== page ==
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Test images for aperture photometry evaluation

Radu Corlan     December 28, 2004


test-images.zip     The test images and data tables.

Test Images

In order to verify the precision of aperture photometry routines and evaluate different algorithms, "life-like" star field images with precisely known flux values are needed. Four synthetic images were created from sequence files* of the AU CYG region.

The first two images:


contain only stars that are brighter than the 15-th magnitude. Stars that were close together have been deleted. These images can be used to gauge the precision of the reduction routines in sparse field conditions (so they check for algorithm errors). The star positions and magnitudes are listed in "sparse-stars.tbl" (which is converted from the gcx star file sparse-stars.rcp).

The other two files:


contain all the stars in the sequence file (down to mag 19 or so). The complete listing is in "aucyg-allstars.tbl" (which is converted from aucyg-allstars.rcp). They are useful to test the influence of contaminating objects.

The files contain synthetic stars images of either Gaussian or Moffat profiles, both with a FWHM of 2.5 pixels. The Moffat profiles have a "beta" parameter of 4. The plate scale is 1.5 arcseconds/pixel. The FITS header contains wcstools-like WCS information.

The flux of the generated stars is precisely that listed in the table (so a magnitude of e.g. 14.929 should read "14.929000"). Some small errors are introduced by 16-bit quantisation. For stars brighter than mag 13, these errors are below 0.0001 mags. For stars between 14.5 and 15, they can be up to 0.0005. The positions of the stars' centroids are accurate to better than 0.1 pixels.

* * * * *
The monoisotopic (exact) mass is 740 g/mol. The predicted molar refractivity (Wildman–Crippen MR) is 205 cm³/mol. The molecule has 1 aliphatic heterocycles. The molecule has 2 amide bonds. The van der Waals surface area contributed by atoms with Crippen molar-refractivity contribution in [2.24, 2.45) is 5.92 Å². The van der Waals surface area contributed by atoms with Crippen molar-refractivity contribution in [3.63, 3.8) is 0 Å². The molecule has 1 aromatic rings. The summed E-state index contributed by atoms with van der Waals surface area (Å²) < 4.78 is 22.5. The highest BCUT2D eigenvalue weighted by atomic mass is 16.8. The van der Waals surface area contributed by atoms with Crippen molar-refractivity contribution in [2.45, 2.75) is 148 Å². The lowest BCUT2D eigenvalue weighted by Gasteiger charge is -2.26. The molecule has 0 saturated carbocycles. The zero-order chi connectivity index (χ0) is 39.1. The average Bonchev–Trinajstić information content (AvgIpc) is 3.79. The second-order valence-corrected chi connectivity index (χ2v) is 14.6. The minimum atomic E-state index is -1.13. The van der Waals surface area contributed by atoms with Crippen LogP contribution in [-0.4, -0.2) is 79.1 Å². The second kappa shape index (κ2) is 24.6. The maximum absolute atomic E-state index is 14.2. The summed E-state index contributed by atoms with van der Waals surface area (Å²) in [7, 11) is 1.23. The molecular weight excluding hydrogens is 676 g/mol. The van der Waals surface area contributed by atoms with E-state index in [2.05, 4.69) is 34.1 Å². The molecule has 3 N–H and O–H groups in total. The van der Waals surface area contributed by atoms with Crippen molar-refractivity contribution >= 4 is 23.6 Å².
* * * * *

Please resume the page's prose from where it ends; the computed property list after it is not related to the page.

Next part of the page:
The screenshots below show the "sparse" and "full" images with star symbold overlaid.

sparse screenshot crowded screenshot

GCX Results

The magnitudes of the stars listed in "sparse-stars.tbl" were extracted from the test images using gcx. Two central aperture shapes were used: the "whole pixels" shape, which sums the flux from whole pixels that are within the the specified aperture radius; and "irregular polygon", method that includes a fraction of the intensity of pixels that are located on the central aperture boundary. The name comes from the fact that the calculation methos used approximated the circular aperture shape with an irregular polygon. This method is also used in the IRAF phot routine.

For each aperture shapes, radiuses of 2, 3, 4, 5, 6, 7, 8 and 9 pixels were used. The standard deviation of residuals of the fit of extracted magnitudes to the "true" ones was calculated. The full results of the test are listed in "test.out". The "runtests" script was used to generate this file. The results are plotted below.

sparse field error graph

crowded field error graph

* AU CYG area sequence by Arne Henden